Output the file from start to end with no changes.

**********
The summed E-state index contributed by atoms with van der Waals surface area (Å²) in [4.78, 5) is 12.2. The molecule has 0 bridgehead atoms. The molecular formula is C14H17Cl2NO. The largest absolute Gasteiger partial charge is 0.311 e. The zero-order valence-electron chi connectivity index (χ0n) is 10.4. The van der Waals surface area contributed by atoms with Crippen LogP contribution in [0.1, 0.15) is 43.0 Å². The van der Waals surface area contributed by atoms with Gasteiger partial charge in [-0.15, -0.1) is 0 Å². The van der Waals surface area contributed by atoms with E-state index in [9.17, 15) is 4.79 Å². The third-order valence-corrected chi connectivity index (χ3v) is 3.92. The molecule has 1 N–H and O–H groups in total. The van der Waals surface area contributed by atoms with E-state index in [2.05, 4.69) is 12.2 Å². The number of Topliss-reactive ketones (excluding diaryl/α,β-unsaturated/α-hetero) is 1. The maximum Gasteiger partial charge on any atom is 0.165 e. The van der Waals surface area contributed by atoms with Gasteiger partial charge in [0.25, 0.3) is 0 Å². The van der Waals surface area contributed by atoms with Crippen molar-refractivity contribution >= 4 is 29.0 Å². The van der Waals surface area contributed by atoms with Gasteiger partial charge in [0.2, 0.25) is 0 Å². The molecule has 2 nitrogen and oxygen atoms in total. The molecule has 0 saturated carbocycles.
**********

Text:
The summed E-state index contributed by atoms with van der Waals surface area (Å²) in [4.78, 5) is 12.2. The molecule has 0 bridgehead atoms. The molecular formula is C14H17Cl2NO. The largest absolute Gasteiger partial charge is 0.311 e. The zero-order valence-electron chi connectivity index (χ0n) is 10.4. The van der Waals surface area contributed by atoms with Crippen LogP contribution in [0.1, 0.15) is 43.0 Å². The van der Waals surface area contributed by atoms with Gasteiger partial charge in [-0.15, -0.1) is 0 Å². The van der Waals surface area contributed by atoms with E-state index in [9.17, 15) is 4.79 Å². The third-order valence-corrected chi connectivity index (χ3v) is 3.92. The molecule has 1 N–H and O–H groups in total. The van der Waals surface area contributed by atoms with E-state index in [2.05, 4.69) is 12.2 Å². The number of Topliss-reactive ketones (excluding diaryl/α,β-unsaturated/α-hetero) is 1. The maximum Gasteiger partial charge on any atom is 0.165 e. The van der Waals surface area contributed by atoms with Gasteiger partial charge in [0.25, 0.3) is 0 Å². The van der Waals surface area contributed by atoms with Crippen molar-refractivity contribution >= 4 is 29.0 Å². The van der Waals surface area contributed by atoms with Gasteiger partial charge in [0.2, 0.25) is 0 Å². The molecule has 2 nitrogen and oxygen atoms in total. The molecule has 0 saturated carbocycles.